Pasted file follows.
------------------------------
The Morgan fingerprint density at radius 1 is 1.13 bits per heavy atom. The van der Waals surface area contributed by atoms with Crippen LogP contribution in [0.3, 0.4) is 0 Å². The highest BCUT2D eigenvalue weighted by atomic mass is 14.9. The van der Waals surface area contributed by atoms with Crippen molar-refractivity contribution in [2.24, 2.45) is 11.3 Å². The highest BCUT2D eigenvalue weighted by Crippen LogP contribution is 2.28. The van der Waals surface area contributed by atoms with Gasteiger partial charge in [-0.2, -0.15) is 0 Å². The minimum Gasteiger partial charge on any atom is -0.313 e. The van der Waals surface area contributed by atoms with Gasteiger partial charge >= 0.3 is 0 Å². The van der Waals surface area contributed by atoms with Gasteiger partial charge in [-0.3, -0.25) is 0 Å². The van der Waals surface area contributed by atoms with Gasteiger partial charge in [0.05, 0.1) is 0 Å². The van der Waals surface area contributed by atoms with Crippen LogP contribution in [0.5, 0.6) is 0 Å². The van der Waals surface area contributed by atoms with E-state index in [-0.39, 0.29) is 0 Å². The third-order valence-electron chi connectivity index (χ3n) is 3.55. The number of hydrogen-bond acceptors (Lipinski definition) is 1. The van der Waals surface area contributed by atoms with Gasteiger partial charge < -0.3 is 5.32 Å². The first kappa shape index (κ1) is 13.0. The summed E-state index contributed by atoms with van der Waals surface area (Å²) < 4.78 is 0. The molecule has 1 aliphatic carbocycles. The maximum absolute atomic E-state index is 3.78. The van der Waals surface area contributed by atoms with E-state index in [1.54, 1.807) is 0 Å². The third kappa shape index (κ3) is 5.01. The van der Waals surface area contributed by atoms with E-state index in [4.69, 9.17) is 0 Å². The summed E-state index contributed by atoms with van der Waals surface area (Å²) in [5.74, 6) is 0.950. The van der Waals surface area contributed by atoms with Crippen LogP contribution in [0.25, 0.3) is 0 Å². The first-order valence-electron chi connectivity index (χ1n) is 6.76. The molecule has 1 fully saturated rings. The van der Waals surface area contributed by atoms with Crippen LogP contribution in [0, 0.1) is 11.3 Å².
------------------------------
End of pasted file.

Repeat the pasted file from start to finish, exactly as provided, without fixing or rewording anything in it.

The Morgan fingerprint density at radius 1 is 1.13 bits per heavy atom. The van der Waals surface area contributed by atoms with Crippen LogP contribution in [0.3, 0.4) is 0 Å². The highest BCUT2D eigenvalue weighted by atomic mass is 14.9. The van der Waals surface area contributed by atoms with Crippen molar-refractivity contribution in [2.24, 2.45) is 11.3 Å². The highest BCUT2D eigenvalue weighted by Crippen LogP contribution is 2.28. The van der Waals surface area contributed by atoms with Gasteiger partial charge in [-0.2, -0.15) is 0 Å². The minimum Gasteiger partial charge on any atom is -0.313 e. The van der Waals surface area contributed by atoms with Gasteiger partial charge >= 0.3 is 0 Å². The van der Waals surface area contributed by atoms with Gasteiger partial charge in [-0.3, -0.25) is 0 Å². The van der Waals surface area contributed by atoms with Gasteiger partial charge in [0.05, 0.1) is 0 Å². The van der Waals surface area contributed by atoms with Crippen LogP contribution in [0.5, 0.6) is 0 Å². The van der Waals surface area contributed by atoms with E-state index in [-0.39, 0.29) is 0 Å². The third-order valence-electron chi connectivity index (χ3n) is 3.55. The number of hydrogen-bond acceptors (Lipinski definition) is 1. The van der Waals surface area contributed by atoms with Gasteiger partial charge < -0.3 is 5.32 Å². The first kappa shape index (κ1) is 13.0. The summed E-state index contributed by atoms with van der Waals surface area (Å²) < 4.78 is 0. The molecule has 1 aliphatic carbocycles. The maximum absolute atomic E-state index is 3.78. The van der Waals surface area contributed by atoms with E-state index in [1.54, 1.807) is 0 Å². The third kappa shape index (κ3) is 5.01. The van der Waals surface area contributed by atoms with E-state index in [4.69, 9.17) is 0 Å². The summed E-state index contributed by atoms with van der Waals surface area (Å²) in [5.74, 6) is 0.950. The van der Waals surface area contributed by atoms with Crippen LogP contribution in [0.25, 0.3) is 0 Å². The first-order valence-electron chi connectivity index (χ1n) is 6.76. The molecule has 1 fully saturated rings. The van der Waals surface area contributed by atoms with Crippen LogP contribution in [0, 0.1) is 11.3 Å².